“She encouraged us to do what we wanted.”

“Teddy’s favourite vehicle was a black taxi. We spoke to Hannah, our funeral director, about black taxi hearses. But even the thought of him being in any kind of hearse, and not in a vehicle with us, felt completely bonkers.

“Hannah said, ‘Why don't you have a normal black taxi and have Teddy with you?’. I had thought that a few weeks before but had been too afraid to ask. She encouraged us to do what we wanted.

“We decided to have the Bellacouche shroud, so that he was in a soft, cosy piece of wool that made it very easy to hold him, cuddle him, and have a final moment with him. The Poppy’s team had sewn his name onto part of the shroud and we were able to keep that afterwards.

“I never could have imagined those moments being so magical, because this is the worst thing that can ever happen to you. But you get to a stage where you have to accept certain elements of that unimaginable process. Holding Teddy in the back of a black taxi on my last day with him was actually a really good thing.

“We chose Mortlake Crematorium because of the Poppy’s blog, and Hannah ordered a simple but beautiful posy of flowers which we kept and dried afterwards. I also cut some flowers from our garden on the morning of the funeral and tied them with a Peppa Pig ribbon.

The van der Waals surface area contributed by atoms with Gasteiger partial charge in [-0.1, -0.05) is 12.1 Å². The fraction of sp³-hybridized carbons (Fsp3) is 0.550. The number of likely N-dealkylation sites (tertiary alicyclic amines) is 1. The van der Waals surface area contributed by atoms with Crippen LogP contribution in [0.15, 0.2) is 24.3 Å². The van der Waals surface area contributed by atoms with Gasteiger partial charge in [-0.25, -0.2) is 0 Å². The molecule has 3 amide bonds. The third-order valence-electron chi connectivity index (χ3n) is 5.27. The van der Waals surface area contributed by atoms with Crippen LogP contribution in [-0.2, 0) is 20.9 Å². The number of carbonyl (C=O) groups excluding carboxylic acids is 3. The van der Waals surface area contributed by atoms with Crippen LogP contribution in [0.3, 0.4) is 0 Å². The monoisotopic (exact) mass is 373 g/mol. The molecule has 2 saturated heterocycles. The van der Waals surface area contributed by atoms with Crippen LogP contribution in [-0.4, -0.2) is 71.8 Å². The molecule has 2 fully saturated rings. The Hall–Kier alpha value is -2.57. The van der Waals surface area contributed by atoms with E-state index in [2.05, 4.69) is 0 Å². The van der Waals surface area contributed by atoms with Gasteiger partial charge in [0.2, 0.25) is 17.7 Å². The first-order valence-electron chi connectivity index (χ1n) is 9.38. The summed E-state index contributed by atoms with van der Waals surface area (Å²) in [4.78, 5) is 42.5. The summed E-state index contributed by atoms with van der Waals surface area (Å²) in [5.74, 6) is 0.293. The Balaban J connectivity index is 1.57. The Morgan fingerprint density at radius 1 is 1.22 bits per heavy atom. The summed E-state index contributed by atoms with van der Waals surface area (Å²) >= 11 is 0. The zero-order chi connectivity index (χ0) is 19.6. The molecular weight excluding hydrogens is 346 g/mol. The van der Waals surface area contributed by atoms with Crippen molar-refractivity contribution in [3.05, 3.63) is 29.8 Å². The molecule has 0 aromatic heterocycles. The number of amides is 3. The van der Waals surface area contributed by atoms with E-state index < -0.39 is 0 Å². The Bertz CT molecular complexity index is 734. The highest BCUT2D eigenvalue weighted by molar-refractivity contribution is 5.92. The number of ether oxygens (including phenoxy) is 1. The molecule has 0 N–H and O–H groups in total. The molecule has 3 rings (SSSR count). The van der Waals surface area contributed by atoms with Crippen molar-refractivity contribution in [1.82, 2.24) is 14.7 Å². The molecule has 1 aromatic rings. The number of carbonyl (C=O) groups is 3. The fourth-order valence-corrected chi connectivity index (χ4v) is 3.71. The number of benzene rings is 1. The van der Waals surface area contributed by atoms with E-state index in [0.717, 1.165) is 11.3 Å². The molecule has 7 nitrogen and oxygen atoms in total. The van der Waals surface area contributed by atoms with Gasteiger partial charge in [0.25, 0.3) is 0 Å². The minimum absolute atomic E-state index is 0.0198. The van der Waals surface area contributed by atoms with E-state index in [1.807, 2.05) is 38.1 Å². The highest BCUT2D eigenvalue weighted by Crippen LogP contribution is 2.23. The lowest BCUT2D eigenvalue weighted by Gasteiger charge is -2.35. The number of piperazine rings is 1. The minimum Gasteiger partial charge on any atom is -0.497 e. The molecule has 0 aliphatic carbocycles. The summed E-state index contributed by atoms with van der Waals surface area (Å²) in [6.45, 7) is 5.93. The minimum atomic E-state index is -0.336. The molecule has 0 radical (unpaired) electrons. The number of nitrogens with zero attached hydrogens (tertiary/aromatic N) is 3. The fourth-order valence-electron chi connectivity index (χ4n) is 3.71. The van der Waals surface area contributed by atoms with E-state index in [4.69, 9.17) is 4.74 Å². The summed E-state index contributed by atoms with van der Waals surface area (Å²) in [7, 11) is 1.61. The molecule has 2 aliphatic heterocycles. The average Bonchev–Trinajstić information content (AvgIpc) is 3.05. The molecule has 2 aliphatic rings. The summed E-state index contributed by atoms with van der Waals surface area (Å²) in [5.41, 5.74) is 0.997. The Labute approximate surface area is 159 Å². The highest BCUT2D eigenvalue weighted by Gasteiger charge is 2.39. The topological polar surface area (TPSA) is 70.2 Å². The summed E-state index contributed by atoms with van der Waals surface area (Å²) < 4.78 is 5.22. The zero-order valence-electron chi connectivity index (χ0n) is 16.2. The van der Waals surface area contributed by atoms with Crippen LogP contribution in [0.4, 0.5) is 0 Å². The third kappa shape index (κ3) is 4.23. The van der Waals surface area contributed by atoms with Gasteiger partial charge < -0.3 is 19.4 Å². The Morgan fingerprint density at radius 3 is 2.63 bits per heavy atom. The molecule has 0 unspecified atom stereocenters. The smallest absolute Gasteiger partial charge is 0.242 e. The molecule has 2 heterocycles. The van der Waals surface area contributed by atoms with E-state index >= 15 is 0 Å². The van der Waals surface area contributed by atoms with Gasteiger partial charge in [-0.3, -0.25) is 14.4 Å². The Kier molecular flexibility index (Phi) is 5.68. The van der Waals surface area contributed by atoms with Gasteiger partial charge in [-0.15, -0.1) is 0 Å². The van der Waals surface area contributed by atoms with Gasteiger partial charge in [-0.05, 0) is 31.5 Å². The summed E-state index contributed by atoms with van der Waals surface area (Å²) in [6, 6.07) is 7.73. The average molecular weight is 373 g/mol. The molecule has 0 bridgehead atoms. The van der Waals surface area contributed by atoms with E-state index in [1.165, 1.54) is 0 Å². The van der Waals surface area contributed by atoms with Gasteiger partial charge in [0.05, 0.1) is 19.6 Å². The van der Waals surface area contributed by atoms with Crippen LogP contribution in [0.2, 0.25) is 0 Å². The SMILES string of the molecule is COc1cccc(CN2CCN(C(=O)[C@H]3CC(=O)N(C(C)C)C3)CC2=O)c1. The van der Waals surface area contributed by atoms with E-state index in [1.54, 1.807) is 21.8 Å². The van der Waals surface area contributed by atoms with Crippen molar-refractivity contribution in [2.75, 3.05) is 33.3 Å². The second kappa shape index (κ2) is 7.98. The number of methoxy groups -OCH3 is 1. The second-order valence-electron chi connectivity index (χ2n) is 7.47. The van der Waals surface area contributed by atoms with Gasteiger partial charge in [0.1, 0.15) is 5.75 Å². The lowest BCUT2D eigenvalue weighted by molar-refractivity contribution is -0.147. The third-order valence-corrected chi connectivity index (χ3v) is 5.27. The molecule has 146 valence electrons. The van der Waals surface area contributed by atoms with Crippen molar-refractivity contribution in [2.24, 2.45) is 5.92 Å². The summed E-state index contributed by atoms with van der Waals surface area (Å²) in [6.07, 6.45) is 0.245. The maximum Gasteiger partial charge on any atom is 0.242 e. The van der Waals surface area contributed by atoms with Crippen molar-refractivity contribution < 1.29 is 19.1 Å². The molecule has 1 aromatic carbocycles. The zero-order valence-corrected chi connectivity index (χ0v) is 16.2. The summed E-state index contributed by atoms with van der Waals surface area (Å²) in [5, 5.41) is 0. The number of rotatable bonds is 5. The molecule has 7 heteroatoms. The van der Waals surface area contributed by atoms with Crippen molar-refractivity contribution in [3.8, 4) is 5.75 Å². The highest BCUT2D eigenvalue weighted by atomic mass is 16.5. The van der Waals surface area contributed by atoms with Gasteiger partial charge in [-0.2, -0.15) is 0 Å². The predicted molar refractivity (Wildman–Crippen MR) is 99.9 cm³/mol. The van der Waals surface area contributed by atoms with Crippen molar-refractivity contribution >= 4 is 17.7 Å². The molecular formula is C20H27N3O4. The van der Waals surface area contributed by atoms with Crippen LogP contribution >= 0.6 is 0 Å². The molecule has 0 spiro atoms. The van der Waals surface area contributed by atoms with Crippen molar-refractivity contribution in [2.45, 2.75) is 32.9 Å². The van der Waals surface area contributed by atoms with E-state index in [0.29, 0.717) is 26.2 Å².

“We had a mixture of music, from the song that I used to play Teddy in the womb when I was pregnant, to his favourite TV show theme tunes, to the rock music that he loved.

Front of Ritzy cinema Brixton with 'We love you Teddy' on noticeboard outside

“Get all the help you possibly can.”

“The following day we had a party with 150 people in the Ritzy cinema in Brixton. We put together some content which was played on the cinema screen, which flowed through his life, his personality and his time with us.

"Silas had written him a song, so we had that, with lots of images, nice readings and things that felt really light-hearted. Nothing about cancer or his struggle. Just, ‘Here's Teddy, we hope you all walk away feeling that you've been with him for 30 minutes’.”

"I’d advise anyone in a similar situation to get all the help you possibly can, especially with counselling, funding and finding a really good funeral director. But, on the flip side, turn away the help that you don't want or need. When people offer you things and it feels overwhelming, it's absolutely fine to say ‘No, thank you’.

“Teddy had cancer and there's nothing we can do to change that, but we can't regret that he lived. Every time I think that he died that makes me extremely sad. Then I flip it on its head and repeat the mantra of ‘Yes, but he lived’.”